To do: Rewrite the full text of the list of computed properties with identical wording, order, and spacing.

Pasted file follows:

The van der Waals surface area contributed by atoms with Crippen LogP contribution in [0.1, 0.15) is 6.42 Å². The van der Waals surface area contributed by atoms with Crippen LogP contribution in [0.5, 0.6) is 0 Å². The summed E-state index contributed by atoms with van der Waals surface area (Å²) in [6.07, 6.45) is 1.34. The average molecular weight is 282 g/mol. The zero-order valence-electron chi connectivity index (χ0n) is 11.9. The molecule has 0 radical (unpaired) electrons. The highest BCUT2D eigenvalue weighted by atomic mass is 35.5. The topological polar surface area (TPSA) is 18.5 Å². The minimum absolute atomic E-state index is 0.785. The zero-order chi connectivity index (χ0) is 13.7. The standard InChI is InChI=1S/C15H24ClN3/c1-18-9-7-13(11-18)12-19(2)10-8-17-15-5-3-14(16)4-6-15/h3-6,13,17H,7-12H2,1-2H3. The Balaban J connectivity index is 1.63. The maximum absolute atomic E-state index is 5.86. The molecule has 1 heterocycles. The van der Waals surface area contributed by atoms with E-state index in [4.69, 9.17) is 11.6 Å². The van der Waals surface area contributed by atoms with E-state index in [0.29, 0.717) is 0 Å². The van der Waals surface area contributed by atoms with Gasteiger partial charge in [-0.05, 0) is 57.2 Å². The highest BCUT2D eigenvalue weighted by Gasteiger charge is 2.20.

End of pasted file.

The van der Waals surface area contributed by atoms with Crippen LogP contribution in [0.1, 0.15) is 6.42 Å². The van der Waals surface area contributed by atoms with Crippen LogP contribution in [0.5, 0.6) is 0 Å². The summed E-state index contributed by atoms with van der Waals surface area (Å²) in [6.07, 6.45) is 1.34. The average molecular weight is 282 g/mol. The zero-order valence-electron chi connectivity index (χ0n) is 11.9. The molecule has 0 radical (unpaired) electrons. The highest BCUT2D eigenvalue weighted by atomic mass is 35.5. The topological polar surface area (TPSA) is 18.5 Å². The minimum absolute atomic E-state index is 0.785. The zero-order chi connectivity index (χ0) is 13.7. The standard InChI is InChI=1S/C15H24ClN3/c1-18-9-7-13(11-18)12-19(2)10-8-17-15-5-3-14(16)4-6-15/h3-6,13,17H,7-12H2,1-2H3. The Balaban J connectivity index is 1.63. The maximum absolute atomic E-state index is 5.86. The molecule has 1 heterocycles. The van der Waals surface area contributed by atoms with E-state index in [4.69, 9.17) is 11.6 Å². The van der Waals surface area contributed by atoms with E-state index in [0.29, 0.717) is 0 Å². The van der Waals surface area contributed by atoms with Gasteiger partial charge in [-0.05, 0) is 57.2 Å². The highest BCUT2D eigenvalue weighted by Gasteiger charge is 2.20.